Now through October 11th, architectural teams will exhibit models of a redefined New York Harbor at MoMA. The exhibition, Rising Currents: Projects for New York’s Waterfront is organized by the Museum of Modern Art and P.S 1 Contemporary Art Center and responds to effects of climate change, such as rising sea levels and regular storm surges. Showcasing the creative efforts of five interdisciplinary New York teams of architects, engineers, and landscape designers, this initiative also conveys New York City’s continued resilience in the face of crises.
Resilience is New York’s prominent habit, draped haphazardly around its mass as an invisible cloak – a superhero force enlisted in the face of terrorism, financial upsets, and unstable housing markets. In his essay, Regional Resistance: A Critical Examination of the Ecological Framework, Todd Swanstrom claims that multiple points of equilibrium are a key feature of resilient cities. These urban areas are able to adjust their social, political and economic foci without unsettling the city’s vitality or balance. As an example, regions which produced a variety of goods and services were better able to endure the historic shift from an industrial to service economy. Urban resilience, a sand-dusted seesaw, was maintained as hard-hat construction workers shimmied across the structure, taking up cell phones and computers. The MoMA exhibition draws on New York’s resilient character.
The hard infrastructure that surrounds New York’s harbor on New York and New Jersey coastlines conveys the area’s resistance to water’s soft influence. Since the 1600s, New York has reinforced this dynamic by building docks, fortifications and sea walls and dismissing the natural marsh landscape. The area’s resilience is undermined by the noted absence of infrastructural diversity. Cement and steel shadow wetlands and long grasses. Lower Manhattan specifically, the MoMA press release says, is “at odds with nature.” The region is ill-equipped to confront an external force – climate change – in its current incarnation.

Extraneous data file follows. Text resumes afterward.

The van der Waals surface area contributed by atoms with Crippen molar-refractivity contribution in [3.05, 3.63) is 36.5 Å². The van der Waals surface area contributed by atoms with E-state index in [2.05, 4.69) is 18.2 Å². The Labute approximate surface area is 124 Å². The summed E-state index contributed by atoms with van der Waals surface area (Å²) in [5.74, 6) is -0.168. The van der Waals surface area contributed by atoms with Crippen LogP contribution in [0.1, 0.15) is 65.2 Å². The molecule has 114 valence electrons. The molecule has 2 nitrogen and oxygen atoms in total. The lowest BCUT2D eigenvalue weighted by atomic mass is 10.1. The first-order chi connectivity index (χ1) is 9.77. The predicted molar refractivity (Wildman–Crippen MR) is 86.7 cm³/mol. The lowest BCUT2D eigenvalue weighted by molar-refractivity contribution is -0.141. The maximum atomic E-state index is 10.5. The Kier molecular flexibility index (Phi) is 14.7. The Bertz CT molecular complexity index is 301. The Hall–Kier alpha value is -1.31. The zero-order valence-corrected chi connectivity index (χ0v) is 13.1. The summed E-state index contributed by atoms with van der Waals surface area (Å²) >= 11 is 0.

The exhibit resolves this imbalance. Featured models and drawings portray an estuarial environment. Part land and part sea, this space – an amphibian’s paradise – is a multifaceted environment that reflects Swanstrom’s definition of resilience space.
The Architecture Research Office (ARO) and dlandstudio re-envision Lower Manhattan as a “natural space” with salt and freshwater wetlands as well as greenways and streets that interlace concrete with soil- and salt-tolerant plants. Concentrating on the area surrounding Liberty State Park, the Statue of Liberty, and Ellis Island, LTL Architects propose a hybrid landscape with aquaculture (water farming), an aqua-hotel, and water transportation. In Bayonne, Matthew Baird Architects designed a reef of industrial glass bits and SCAPE/Landscape Architecture PLLC envisioned Gowanus Canal as an oyster nursery. Narchitects create habitable piers that extend over water and envision a whole new housing type.
These models are exciting in many ways. They represent flexible systems of resource and water management, urban building and land design. New York and New Jersey coastlines are positively altered. Composed of natural and synthetic infrastructure, they will be better able to respond to external forces, specifically climate change. New Yorkers might note the transformation, in a fantastic way, sliding scaled tails across aquatic communities near Sunset Park and swimming through the submerged industrial artifacts of Bayonne. The city will flaunt its resilience.